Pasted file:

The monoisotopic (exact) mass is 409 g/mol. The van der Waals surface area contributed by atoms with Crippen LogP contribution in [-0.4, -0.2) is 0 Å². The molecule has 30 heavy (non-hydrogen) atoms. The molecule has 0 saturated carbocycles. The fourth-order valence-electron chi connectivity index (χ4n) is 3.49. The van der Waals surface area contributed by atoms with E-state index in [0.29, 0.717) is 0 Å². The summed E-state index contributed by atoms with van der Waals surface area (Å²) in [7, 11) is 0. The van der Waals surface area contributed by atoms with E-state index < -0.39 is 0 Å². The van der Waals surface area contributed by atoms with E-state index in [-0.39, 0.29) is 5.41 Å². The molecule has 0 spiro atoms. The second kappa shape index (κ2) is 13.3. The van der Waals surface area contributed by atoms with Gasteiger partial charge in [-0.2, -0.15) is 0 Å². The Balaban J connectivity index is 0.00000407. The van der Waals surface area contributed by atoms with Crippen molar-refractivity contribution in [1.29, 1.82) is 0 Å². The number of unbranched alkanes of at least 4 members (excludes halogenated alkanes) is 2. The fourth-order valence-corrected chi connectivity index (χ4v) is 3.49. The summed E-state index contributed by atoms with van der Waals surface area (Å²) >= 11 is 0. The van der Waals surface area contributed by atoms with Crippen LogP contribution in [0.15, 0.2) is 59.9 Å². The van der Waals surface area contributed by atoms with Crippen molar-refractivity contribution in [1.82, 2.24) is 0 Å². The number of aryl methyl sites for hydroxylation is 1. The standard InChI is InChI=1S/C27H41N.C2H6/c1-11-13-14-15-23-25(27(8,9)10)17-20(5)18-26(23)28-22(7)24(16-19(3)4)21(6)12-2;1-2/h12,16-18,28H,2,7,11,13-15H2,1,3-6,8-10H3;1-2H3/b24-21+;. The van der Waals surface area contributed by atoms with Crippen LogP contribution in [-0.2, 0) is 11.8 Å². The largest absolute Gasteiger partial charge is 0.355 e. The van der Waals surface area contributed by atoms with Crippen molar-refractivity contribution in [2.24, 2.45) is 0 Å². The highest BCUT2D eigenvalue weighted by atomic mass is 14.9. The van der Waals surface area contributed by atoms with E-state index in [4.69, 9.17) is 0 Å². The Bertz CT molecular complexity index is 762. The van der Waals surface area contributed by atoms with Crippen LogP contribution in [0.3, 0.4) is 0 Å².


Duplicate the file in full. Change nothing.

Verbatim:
The monoisotopic (exact) mass is 409 g/mol. The van der Waals surface area contributed by atoms with Crippen LogP contribution in [-0.4, -0.2) is 0 Å². The molecule has 30 heavy (non-hydrogen) atoms. The molecule has 0 saturated carbocycles. The fourth-order valence-electron chi connectivity index (χ4n) is 3.49. The van der Waals surface area contributed by atoms with E-state index in [0.29, 0.717) is 0 Å². The summed E-state index contributed by atoms with van der Waals surface area (Å²) in [7, 11) is 0. The van der Waals surface area contributed by atoms with E-state index < -0.39 is 0 Å². The van der Waals surface area contributed by atoms with E-state index in [-0.39, 0.29) is 5.41 Å². The molecule has 0 spiro atoms. The second kappa shape index (κ2) is 13.3. The van der Waals surface area contributed by atoms with Gasteiger partial charge in [-0.2, -0.15) is 0 Å². The Balaban J connectivity index is 0.00000407. The van der Waals surface area contributed by atoms with Crippen molar-refractivity contribution in [1.29, 1.82) is 0 Å². The number of unbranched alkanes of at least 4 members (excludes halogenated alkanes) is 2. The fourth-order valence-corrected chi connectivity index (χ4v) is 3.49. The summed E-state index contributed by atoms with van der Waals surface area (Å²) >= 11 is 0. The van der Waals surface area contributed by atoms with Crippen LogP contribution in [0.15, 0.2) is 59.9 Å². The van der Waals surface area contributed by atoms with Crippen molar-refractivity contribution in [1.82, 2.24) is 0 Å². The number of aryl methyl sites for hydroxylation is 1. The standard InChI is InChI=1S/C27H41N.C2H6/c1-11-13-14-15-23-25(27(8,9)10)17-20(5)18-26(23)28-22(7)24(16-19(3)4)21(6)12-2;1-2/h12,16-18,28H,2,7,11,13-15H2,1,3-6,8-10H3;1-2H3/b24-21+;. The van der Waals surface area contributed by atoms with Crippen LogP contribution in [-0.2, 0) is 11.8 Å². The largest absolute Gasteiger partial charge is 0.355 e. The van der Waals surface area contributed by atoms with Crippen molar-refractivity contribution in [2.24, 2.45) is 0 Å². The highest BCUT2D eigenvalue weighted by atomic mass is 14.9. The van der Waals surface area contributed by atoms with E-state index in [4.69, 9.17) is 0 Å². The Bertz CT molecular complexity index is 762. The van der Waals surface area contributed by atoms with Crippen LogP contribution in [0.3, 0.4) is 0 Å².